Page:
Parasitoid on Cardiaspina fiscella
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Formerly known as the Forest Research Institute, Scion has been a leader in research relating to forest health for over 50 years. The Rotorua-based Crown Research Institute continues to provide science that will protect all forests from damage caused by insect pests, pathogens and weeds. The information presented below arises from these research activities.
From Forest Health News No. 95, April 2000.
The health of Eucalyptus saligna and Eucalyptus botryoides trees in the northern half of the North Island can be expected to improve as populations of Cardiaspina fiscella, the brown lace lerp, continue to be killed by a parasitoid, Psyllaephagus gemitus. Last month (FHNews 94:1) we reported the discovery of this parasitoid, identified for Forest Research by Dr Jo Berry (hymenopterist at NZAC, Landcare Research, Auckland), in the Northland and Auckland bioregions. Parasitised nymphs have now been located between Whangarei in the north and Waihi (Coromandel bioregion) in the south. Further collections of C. fiscella from around the North Island are needed to ascertain the distribution of P. gemitus.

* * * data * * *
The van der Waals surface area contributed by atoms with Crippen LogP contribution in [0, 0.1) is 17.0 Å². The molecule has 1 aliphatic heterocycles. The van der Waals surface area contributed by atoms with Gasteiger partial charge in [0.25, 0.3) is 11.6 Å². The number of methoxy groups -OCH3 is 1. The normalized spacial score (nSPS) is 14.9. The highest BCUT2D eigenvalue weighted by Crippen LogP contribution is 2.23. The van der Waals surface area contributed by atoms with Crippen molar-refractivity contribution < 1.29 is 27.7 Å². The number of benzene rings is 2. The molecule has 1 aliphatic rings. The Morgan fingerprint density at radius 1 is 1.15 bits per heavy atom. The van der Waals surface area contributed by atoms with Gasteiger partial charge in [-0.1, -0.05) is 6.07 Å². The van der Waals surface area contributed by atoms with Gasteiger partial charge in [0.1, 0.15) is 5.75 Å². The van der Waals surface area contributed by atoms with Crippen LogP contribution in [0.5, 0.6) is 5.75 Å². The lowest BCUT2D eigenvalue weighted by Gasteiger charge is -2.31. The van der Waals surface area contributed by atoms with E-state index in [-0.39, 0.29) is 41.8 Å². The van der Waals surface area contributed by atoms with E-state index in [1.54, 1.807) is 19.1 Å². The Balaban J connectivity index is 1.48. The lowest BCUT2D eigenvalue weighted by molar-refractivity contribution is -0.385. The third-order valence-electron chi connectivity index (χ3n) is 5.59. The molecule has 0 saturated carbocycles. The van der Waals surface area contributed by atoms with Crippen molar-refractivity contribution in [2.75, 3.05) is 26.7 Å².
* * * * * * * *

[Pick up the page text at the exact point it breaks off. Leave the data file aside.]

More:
This same parasitoid, P. gemitus, was investigated in 1997 as a possible biological control agent for C. fiscella by entomologists funded by the New Zealand Farm Forestry Association. The project reached the stage of applying to the Environmental Risk Management Authority for permission to import into containment at Mt Albert Research Centre, Auckland. In May 1999, ERMA granted this permission as long as strict controls, designed to minimise the likelihood of accidental release from the secure containment facility, were followed. However it was never imported and instead has become another accidental introduction. At this stage the risk posed by P. gemitus to native psyllids is unknown.
Toni Withers, Forest Research
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